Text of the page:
After Elon Musk posts video on X, fact-checker calls it misleading

Many experts have criticized X (formerly Twitter) for letting misinformation spread on its platform in the past. But a new low for the platform came on Thursday, October 19, when a fact-checking website found that the owner of the platform, Elon Musk, was spreading misinformation through one of his posts on X. The post in question is a video that had a series of screenshots of news headlines where the efficacy of various COVID-19 vaccines was shown to decline in order of percentage. The fact-checker called it misleading and missing context. Interestingly, Musk has been vocal on the platform against the social and government-based pressure of getting the vaccine.

The AFP fact-checker posted a detailed breakdown of the video and said, “A video shared by Elon Musk stitches together screenshots of headlines that appeared to show declining estimates of protection from Covid-19 vaccines. The clip is missing context; the headlines are presented out of order, using incomparable data, and while the jabs do not completely protect against infection, physicians and epidemiologists say they are effective in reducing the risk of severe illness and death”.

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Elon Musk shares misleading video on X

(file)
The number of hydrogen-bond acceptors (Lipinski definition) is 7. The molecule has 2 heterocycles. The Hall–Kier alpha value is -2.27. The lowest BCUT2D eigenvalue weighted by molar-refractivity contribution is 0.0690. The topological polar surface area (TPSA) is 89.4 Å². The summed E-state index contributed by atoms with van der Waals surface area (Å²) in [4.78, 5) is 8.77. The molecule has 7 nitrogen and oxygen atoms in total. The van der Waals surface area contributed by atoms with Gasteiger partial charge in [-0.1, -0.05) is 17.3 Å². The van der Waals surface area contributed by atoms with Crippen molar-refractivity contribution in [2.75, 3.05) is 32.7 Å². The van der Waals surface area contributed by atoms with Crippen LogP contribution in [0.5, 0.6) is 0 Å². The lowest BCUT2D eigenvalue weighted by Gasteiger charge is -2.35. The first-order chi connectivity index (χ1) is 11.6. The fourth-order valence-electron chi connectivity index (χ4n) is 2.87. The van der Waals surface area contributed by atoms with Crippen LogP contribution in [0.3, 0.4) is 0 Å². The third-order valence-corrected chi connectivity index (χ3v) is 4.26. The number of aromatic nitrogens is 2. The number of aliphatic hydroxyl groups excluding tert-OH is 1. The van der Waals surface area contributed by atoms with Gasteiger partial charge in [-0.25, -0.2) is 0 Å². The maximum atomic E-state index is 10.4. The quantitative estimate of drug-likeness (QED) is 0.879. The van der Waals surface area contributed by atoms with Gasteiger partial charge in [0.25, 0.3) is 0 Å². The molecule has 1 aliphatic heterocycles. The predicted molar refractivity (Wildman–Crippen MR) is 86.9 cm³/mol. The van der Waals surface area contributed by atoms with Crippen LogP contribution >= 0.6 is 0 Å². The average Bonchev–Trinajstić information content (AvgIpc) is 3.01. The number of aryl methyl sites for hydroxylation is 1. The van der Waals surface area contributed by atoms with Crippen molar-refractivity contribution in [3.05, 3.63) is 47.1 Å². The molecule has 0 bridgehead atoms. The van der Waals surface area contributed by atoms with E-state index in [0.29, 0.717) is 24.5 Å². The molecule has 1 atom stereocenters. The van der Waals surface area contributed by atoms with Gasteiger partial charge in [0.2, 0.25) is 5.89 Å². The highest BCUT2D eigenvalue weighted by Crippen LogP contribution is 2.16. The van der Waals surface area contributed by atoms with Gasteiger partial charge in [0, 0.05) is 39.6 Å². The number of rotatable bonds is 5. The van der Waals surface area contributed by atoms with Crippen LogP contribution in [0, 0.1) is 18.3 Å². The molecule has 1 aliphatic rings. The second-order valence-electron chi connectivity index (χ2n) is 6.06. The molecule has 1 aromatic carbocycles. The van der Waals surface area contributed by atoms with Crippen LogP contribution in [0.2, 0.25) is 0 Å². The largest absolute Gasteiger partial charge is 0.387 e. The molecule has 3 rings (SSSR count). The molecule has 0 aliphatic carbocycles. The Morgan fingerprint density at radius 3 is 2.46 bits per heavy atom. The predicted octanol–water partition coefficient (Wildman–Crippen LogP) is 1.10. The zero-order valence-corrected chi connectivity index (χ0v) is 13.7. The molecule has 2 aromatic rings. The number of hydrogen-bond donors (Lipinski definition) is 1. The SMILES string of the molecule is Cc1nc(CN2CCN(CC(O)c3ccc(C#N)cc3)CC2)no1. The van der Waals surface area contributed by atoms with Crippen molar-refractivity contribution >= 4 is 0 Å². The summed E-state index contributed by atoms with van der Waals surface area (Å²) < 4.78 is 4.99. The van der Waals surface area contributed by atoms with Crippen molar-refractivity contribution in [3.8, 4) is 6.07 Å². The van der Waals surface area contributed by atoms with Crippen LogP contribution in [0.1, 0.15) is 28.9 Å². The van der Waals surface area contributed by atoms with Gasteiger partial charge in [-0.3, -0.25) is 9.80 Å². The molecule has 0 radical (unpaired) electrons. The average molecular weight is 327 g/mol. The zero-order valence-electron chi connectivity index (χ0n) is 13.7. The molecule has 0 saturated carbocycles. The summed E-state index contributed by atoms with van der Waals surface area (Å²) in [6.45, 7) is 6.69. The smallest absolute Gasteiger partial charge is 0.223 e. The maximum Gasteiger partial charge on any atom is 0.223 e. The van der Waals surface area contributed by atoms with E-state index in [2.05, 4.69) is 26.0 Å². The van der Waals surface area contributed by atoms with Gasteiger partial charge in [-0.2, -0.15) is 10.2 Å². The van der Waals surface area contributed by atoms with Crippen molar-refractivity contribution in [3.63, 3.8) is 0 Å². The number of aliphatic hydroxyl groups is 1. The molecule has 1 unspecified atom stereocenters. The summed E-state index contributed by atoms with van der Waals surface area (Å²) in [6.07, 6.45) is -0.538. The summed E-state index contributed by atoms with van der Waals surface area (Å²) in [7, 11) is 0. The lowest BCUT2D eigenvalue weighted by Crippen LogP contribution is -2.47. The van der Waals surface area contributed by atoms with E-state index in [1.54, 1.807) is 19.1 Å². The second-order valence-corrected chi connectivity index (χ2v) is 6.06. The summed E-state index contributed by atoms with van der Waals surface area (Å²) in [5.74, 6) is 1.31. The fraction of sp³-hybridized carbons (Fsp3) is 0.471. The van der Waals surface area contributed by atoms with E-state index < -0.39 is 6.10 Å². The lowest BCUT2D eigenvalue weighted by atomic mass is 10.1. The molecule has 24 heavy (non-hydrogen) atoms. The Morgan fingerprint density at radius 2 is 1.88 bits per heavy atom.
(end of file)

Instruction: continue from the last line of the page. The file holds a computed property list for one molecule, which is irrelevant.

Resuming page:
In its analysis, the report highlighted that the order in which the screenshots appear in the video does not follow the chronology of when each article was published and “uses incomparable data by looking at results for different vaccines and reactions to different variants of the disease”.

It also found that among the 111 screenshots shown in the video, one was taken from 2011 which had nothing to do with the pandemic.

The video starts with headlines calling COVID-19 vaccines 100 percent effective, and then with each passing screenshot, the number lowers till it reaches below 50 percent, and then the video shows scenarios where vaccines were halted in different countries. However, a closer look at the video shows that each screenshot uses the percentage in different contexts and while some of them are clinical studies, others are based on tests done outside laboratory conditions. You can watch the video here.

Replying to a comment on his post, Musk said, “My concern was more the outrageous demand that people *must* take the vaccine and multiple boosters to do anything at all. That was messed up. Until the Supreme Court invalidated Biden’s exec order, SpaceX and many other companies would have been forced to fire anyone who refused to get vaccinated! We would not have done so. I would rather go to prison than fire good people who didn’t want to be jabbed”.

“It’s not like I don’t believe in vaccines – I do. However, the cure cannot be potentially worse than the disease. And public debate over efficacy should not be shut down,” he added.

Interestingly, Community Notes did not flag the post as misleading, leading to some users raising questions about whether Elon Musk’s posts are exempt from them.

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